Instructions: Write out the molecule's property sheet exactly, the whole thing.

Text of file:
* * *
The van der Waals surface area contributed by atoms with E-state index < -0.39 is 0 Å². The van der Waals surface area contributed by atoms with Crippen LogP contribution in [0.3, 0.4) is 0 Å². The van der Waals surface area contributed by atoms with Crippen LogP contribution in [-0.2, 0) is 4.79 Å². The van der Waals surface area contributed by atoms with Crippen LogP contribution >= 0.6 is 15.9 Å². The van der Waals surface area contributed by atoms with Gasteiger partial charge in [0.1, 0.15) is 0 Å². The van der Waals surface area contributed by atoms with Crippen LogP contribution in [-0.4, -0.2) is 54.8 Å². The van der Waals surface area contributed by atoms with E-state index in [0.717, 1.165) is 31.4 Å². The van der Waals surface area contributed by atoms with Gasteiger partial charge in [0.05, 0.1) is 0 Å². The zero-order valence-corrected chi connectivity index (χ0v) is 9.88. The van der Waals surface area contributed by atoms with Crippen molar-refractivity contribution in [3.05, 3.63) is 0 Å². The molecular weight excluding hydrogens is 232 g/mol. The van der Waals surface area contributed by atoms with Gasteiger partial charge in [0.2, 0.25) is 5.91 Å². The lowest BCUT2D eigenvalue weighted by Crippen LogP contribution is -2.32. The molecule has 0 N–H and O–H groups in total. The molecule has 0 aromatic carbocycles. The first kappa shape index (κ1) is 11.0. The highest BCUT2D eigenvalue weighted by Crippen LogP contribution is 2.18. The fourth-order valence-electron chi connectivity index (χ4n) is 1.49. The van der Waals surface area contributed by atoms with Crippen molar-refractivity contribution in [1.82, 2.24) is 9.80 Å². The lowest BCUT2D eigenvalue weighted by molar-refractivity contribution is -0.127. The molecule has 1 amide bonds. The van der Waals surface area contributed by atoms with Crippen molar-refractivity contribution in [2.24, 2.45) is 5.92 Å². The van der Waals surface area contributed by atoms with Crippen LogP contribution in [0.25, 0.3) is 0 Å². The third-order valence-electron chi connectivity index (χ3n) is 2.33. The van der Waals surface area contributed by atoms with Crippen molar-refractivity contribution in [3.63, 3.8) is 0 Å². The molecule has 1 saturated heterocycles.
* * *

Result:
The van der Waals surface area contributed by atoms with E-state index < -0.39 is 0 Å². The van der Waals surface area contributed by atoms with Crippen LogP contribution in [0.3, 0.4) is 0 Å². The van der Waals surface area contributed by atoms with Crippen LogP contribution in [-0.2, 0) is 4.79 Å². The van der Waals surface area contributed by atoms with Crippen LogP contribution >= 0.6 is 15.9 Å². The van der Waals surface area contributed by atoms with Gasteiger partial charge in [0.1, 0.15) is 0 Å². The van der Waals surface area contributed by atoms with Crippen LogP contribution in [-0.4, -0.2) is 54.8 Å². The van der Waals surface area contributed by atoms with E-state index in [0.717, 1.165) is 31.4 Å². The van der Waals surface area contributed by atoms with Gasteiger partial charge in [0.05, 0.1) is 0 Å². The zero-order valence-corrected chi connectivity index (χ0v) is 9.88. The van der Waals surface area contributed by atoms with Crippen molar-refractivity contribution in [3.05, 3.63) is 0 Å². The molecular weight excluding hydrogens is 232 g/mol. The van der Waals surface area contributed by atoms with Gasteiger partial charge in [0.2, 0.25) is 5.91 Å². The lowest BCUT2D eigenvalue weighted by Crippen LogP contribution is -2.32. The molecule has 0 N–H and O–H groups in total. The molecule has 0 aromatic carbocycles. The first kappa shape index (κ1) is 11.0. The highest BCUT2D eigenvalue weighted by Crippen LogP contribution is 2.18. The fourth-order valence-electron chi connectivity index (χ4n) is 1.49. The van der Waals surface area contributed by atoms with Crippen molar-refractivity contribution in [1.82, 2.24) is 9.80 Å². The lowest BCUT2D eigenvalue weighted by molar-refractivity contribution is -0.127. The molecule has 1 amide bonds. The van der Waals surface area contributed by atoms with Crippen molar-refractivity contribution in [2.24, 2.45) is 5.92 Å². The van der Waals surface area contributed by atoms with Crippen LogP contribution in [0.25, 0.3) is 0 Å². The third-order valence-electron chi connectivity index (χ3n) is 2.33. The van der Waals surface area contributed by atoms with Crippen molar-refractivity contribution in [3.63, 3.8) is 0 Å². The molecule has 1 saturated heterocycles.